Paramedics responded quickly to a 9-1-1 call by staff of the McDonald’s in the 1400 block of West Broadway and, as a result, a young man did not have the chance to succumb to a possible opioid overdose.
At maybe 6:10 p.m. tonight (May 2) a restaurant customer announced that an unresponsive person was tying up the men’s washroom—no one responded verbally to repeated knocking on the locked door but breathing could be heard from within.
When staff unlocked the door they found a stark scene—a dark-haired, puffy-faced young man, dressed in scruffy black denim and leather and sprawled unconscious on the tile floor of the brightly lit, one-person washroom. Glinting in the light on top of a cardboard box standing upright on the floor in one of two-handled cloth carrier bags was a little Stericup—a small metal pan, which comes in safe-injection kits and is used to mix and heat an opioid drug prior to injecting it.
Restaurant staff didn’t hesitate to call 9-1-1. This was not not the first overdose, or near-overdose, that staff have seen at this McDonald’s; it was more like their sixth in less than 12 months.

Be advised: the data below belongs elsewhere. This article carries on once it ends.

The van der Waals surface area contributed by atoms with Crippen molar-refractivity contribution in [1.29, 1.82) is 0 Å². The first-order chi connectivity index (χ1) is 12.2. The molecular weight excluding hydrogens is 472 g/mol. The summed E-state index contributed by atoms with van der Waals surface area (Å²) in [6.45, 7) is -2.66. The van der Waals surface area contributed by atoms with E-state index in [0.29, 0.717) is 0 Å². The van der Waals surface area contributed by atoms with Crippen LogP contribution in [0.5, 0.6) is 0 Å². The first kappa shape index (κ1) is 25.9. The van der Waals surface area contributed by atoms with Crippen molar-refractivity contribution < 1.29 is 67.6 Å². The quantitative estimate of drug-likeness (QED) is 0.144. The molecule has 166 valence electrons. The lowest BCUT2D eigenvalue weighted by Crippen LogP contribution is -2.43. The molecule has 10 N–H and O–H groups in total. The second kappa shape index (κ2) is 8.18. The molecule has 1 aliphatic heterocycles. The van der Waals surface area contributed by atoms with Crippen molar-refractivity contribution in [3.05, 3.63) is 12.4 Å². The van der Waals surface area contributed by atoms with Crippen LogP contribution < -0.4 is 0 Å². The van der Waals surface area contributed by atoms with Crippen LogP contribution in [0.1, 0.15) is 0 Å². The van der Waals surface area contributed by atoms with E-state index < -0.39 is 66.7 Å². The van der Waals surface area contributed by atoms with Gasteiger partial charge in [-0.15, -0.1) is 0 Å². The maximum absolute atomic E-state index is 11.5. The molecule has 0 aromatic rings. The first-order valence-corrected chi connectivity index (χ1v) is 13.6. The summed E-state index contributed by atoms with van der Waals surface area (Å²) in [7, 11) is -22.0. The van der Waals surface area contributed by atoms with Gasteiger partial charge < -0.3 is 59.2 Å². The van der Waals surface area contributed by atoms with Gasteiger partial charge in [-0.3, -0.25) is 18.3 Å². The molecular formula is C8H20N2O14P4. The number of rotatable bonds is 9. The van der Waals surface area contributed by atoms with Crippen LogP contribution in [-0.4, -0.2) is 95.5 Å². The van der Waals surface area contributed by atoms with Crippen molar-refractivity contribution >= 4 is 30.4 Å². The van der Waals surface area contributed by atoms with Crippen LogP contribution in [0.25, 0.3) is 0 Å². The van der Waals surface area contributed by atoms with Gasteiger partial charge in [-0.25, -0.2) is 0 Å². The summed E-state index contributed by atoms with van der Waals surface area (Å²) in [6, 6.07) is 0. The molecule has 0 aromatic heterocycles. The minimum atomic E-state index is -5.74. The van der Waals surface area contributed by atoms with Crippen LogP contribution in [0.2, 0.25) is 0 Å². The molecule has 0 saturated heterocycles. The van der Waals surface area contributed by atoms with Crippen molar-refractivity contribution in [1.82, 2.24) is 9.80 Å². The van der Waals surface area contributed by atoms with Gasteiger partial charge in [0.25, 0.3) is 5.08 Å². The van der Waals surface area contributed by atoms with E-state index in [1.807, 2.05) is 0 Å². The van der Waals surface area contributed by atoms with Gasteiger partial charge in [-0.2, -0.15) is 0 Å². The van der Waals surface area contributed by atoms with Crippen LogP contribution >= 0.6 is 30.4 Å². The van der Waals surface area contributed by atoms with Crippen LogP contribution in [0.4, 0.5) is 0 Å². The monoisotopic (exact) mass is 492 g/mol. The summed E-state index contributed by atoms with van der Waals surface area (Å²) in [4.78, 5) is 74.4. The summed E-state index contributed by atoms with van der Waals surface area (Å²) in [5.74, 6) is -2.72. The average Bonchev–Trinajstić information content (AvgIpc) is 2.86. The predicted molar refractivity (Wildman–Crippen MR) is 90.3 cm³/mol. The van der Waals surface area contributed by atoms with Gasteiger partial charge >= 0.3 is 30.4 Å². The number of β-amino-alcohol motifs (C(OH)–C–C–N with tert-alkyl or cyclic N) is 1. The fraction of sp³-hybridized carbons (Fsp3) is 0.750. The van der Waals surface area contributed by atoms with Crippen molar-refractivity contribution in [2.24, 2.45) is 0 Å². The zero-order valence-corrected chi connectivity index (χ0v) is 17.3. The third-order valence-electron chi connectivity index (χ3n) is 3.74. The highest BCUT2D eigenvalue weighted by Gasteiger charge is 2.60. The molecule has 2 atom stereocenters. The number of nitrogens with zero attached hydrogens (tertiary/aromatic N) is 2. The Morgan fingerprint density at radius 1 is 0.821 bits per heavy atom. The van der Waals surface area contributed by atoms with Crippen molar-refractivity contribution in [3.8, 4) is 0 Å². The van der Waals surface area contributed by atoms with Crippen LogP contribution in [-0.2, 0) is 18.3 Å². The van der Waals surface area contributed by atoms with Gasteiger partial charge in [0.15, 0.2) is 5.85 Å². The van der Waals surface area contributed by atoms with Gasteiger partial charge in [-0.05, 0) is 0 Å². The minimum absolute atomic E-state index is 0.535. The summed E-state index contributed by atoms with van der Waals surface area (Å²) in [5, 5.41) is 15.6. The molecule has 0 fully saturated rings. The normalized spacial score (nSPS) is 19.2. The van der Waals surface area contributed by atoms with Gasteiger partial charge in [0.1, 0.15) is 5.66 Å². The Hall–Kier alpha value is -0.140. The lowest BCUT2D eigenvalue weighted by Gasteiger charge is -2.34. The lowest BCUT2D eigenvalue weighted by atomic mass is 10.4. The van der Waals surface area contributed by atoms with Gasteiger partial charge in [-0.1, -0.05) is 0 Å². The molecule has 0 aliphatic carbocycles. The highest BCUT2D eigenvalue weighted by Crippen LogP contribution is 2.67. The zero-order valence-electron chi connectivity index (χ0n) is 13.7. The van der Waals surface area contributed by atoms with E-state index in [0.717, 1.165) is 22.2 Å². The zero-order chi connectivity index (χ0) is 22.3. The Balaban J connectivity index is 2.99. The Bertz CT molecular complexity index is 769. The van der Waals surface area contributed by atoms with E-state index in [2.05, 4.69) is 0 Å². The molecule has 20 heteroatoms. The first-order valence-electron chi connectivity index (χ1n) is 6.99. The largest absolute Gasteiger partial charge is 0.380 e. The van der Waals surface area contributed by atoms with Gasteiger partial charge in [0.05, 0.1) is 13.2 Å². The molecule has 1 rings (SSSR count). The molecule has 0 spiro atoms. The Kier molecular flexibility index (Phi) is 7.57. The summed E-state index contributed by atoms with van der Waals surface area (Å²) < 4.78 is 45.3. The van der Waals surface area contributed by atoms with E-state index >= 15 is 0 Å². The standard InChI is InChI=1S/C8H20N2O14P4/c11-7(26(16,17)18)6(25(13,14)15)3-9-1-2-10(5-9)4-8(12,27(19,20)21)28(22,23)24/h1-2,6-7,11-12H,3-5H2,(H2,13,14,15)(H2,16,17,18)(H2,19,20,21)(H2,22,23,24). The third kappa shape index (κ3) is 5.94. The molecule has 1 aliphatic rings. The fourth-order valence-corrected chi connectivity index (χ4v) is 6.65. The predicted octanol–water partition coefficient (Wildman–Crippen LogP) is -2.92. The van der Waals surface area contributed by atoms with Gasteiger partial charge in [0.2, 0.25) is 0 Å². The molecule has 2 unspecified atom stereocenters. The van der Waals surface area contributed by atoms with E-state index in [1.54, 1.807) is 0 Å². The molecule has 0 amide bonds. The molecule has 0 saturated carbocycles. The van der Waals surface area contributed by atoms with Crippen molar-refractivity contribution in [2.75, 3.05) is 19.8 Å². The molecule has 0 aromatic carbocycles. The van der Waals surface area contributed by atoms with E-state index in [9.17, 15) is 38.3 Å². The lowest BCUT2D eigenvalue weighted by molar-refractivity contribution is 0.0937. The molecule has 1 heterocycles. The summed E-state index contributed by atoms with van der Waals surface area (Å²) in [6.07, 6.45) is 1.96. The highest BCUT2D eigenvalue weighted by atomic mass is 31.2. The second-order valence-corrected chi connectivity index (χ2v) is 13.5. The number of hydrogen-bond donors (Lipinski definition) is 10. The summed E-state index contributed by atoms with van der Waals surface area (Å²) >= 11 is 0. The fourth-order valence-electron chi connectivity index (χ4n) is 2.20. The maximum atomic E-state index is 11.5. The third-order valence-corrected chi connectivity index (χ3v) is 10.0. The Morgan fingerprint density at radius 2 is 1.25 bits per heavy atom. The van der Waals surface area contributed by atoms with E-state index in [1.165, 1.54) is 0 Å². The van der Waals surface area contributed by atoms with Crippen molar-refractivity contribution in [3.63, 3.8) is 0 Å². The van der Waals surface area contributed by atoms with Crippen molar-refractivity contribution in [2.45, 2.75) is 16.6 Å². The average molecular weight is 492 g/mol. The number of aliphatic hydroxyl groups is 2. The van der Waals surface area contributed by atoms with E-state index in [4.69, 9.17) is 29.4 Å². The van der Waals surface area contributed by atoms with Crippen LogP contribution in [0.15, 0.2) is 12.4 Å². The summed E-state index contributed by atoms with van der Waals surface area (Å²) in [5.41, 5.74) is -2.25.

Emergency response was quick I’m happy to say. Two Vancouver Fire and Rescue staff responded on foot from Fire Hall No. 4, located just on the other side of the 1400 block on West 10th Avenue, beating by a few minutes the two B.C. Ambulance Service paramedics who showed up by 6:15 p.m. (at which point the fire and rescue guys packed up and returned to their fire hall).
I cannot say whether either Fire and Rescue or paramedics needed to administered naloxone to the young man (naloxone being the drug used by first-line responders to halt and reverse opioid overdoses).
All I can say is that by 6:18 p.m. the paramedics had escorted the young man outside the restaurant, clearly groggy and shaky on his feet but conscious and able to walk under his own power.
After the paramedics left him there and when I last saw him, he was unsteadily boarding an eastbound transit bus.